• appropriate implementation plan that not only addresses
  • process and workflow improvements that will result not only in manpower reduction and cost reductions but
  • increased throughput and improvements that will increase the overall value Procurement contributes to the organization.
  • And the vendor will be able to help you summarize all of this in a business case customized for your organization.

    It’s about your needs, not their optimal sales process / price-point.

Purchasing Blues (Repost)

It’s the first day of summer, so:

Click Here to sing along!

Well, it’s time to raise a fuss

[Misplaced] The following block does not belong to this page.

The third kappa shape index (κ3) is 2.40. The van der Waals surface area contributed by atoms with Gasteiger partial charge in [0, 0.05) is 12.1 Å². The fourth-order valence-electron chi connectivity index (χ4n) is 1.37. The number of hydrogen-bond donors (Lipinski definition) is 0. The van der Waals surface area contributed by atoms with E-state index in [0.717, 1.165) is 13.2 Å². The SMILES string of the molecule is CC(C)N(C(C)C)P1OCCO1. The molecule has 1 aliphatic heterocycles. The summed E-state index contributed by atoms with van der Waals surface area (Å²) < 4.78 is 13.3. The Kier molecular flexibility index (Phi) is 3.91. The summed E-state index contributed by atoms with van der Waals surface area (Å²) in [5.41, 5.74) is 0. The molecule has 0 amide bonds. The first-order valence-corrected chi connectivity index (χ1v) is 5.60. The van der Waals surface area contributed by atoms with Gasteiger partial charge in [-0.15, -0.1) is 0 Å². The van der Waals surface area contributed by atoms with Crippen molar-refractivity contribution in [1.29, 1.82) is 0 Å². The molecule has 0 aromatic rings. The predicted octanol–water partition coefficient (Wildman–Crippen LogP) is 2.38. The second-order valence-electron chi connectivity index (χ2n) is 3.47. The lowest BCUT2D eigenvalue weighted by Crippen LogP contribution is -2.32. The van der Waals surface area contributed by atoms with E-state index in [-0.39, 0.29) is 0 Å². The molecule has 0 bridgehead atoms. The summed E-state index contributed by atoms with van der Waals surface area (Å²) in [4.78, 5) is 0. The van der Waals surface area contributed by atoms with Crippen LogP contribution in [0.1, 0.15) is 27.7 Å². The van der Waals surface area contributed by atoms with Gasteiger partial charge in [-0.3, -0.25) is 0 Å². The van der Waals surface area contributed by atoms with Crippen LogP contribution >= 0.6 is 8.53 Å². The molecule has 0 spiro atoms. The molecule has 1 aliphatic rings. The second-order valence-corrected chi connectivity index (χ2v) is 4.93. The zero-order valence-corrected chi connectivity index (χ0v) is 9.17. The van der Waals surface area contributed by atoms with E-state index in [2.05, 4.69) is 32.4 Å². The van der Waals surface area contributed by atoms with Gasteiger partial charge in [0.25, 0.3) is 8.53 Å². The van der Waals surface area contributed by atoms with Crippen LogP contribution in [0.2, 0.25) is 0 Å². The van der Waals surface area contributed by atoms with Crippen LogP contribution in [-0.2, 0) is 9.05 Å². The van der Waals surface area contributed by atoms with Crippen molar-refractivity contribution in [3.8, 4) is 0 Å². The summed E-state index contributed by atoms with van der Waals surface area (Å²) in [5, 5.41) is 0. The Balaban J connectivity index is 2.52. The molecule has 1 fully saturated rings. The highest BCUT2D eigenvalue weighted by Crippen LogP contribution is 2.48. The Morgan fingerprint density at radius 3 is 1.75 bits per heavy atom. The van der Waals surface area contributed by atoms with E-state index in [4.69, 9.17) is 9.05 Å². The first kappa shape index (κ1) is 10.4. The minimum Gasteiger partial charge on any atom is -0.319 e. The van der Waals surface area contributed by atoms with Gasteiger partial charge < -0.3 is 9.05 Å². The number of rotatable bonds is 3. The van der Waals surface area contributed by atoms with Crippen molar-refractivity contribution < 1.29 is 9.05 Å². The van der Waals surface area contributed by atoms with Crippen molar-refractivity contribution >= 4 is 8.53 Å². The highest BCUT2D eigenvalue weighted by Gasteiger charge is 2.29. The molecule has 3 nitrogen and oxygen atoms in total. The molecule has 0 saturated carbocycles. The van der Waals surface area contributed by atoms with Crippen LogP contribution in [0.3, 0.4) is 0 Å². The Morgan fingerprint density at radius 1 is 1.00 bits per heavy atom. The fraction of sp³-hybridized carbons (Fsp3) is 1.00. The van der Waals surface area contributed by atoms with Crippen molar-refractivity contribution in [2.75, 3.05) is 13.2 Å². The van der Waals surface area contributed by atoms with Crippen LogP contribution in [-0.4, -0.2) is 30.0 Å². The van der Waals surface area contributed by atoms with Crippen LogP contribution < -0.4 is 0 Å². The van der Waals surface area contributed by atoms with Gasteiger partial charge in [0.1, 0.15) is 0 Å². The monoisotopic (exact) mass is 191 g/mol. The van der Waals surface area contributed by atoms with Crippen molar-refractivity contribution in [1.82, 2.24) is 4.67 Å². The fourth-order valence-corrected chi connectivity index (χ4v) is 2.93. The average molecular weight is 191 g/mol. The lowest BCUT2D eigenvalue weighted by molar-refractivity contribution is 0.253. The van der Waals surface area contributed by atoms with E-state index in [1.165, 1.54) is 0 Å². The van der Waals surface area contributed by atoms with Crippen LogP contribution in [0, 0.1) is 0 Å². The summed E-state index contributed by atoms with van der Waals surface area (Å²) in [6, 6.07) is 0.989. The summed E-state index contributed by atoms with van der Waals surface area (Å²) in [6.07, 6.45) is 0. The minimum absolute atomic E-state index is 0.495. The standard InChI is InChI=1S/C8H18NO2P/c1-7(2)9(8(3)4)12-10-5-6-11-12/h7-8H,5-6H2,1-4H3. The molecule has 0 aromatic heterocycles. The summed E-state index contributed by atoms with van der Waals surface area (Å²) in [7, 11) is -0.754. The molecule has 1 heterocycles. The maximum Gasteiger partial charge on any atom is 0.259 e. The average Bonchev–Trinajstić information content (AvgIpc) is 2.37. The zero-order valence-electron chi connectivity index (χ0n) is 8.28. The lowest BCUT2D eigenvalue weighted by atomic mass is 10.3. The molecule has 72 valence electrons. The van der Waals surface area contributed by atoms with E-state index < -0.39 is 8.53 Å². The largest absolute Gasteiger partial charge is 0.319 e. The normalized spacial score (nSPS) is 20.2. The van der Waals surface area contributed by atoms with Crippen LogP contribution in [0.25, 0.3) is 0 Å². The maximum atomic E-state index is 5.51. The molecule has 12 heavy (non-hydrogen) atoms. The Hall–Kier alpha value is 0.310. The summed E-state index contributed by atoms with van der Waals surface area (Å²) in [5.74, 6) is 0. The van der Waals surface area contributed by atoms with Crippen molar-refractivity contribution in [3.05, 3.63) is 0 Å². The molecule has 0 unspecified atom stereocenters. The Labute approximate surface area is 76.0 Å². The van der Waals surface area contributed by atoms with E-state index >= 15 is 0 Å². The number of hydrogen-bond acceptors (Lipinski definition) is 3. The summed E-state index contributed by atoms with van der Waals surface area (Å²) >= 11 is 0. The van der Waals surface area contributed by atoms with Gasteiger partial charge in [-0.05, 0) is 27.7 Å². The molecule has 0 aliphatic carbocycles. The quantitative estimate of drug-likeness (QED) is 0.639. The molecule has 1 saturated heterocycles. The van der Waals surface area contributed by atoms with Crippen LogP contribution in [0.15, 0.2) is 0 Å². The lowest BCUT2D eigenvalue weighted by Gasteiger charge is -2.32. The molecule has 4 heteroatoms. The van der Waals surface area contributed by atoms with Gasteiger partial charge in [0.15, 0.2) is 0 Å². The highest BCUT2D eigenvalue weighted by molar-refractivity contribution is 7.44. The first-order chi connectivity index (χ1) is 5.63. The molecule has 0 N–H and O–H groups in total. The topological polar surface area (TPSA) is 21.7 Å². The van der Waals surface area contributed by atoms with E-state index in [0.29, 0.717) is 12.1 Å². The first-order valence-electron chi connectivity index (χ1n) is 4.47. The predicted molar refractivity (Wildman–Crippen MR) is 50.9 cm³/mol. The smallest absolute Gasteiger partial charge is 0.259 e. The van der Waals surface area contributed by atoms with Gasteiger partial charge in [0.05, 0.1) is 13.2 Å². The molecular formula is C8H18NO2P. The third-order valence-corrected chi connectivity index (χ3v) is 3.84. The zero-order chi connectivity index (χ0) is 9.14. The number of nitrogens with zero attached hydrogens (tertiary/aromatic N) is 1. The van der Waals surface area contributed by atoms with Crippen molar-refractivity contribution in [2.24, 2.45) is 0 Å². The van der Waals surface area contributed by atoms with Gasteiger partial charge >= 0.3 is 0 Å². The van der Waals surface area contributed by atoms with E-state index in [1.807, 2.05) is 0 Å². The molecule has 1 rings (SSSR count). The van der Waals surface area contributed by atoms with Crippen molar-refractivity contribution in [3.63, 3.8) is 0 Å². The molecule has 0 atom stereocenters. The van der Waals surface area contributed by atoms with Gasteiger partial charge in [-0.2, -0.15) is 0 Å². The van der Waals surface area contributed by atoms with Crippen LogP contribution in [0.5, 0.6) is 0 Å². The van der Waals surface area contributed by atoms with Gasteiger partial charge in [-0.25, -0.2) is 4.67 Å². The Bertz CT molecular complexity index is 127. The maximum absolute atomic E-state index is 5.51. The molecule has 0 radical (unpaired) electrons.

and it’s time to raise a holler
About diminishing returns
from the corporate dollar
I just heard from my boss
who governs me
If I don’t save the cash
he’s gonna fire me

Sometimes I wonder
What I’m gonna do
If there ain’t no cure
For the purchasing blues

The buyer he told me to
go beat on the supplier
That his margins must be high
with ours under the wire
So I talked to the supplier
he said that costs were elevated
He was losing all his money
at the rates we had created

Sometimes I wonder
What I’m gonna do
If there ain’t no cure
For the purchasing blues

So I found a consultant
told her ’bout my problems
She discovered that
the supplier was just stalling
Material costs were falling
and the exchange rate was fair
I had wasted all my time
just pulling out my hair

Next time I have a problem
I’ll find me a solution
I’ll find a sourcing expert
and get my retribution

No more will I wonder
What I’m a-gonna do
I’ll find me a cure
For the purchasing blues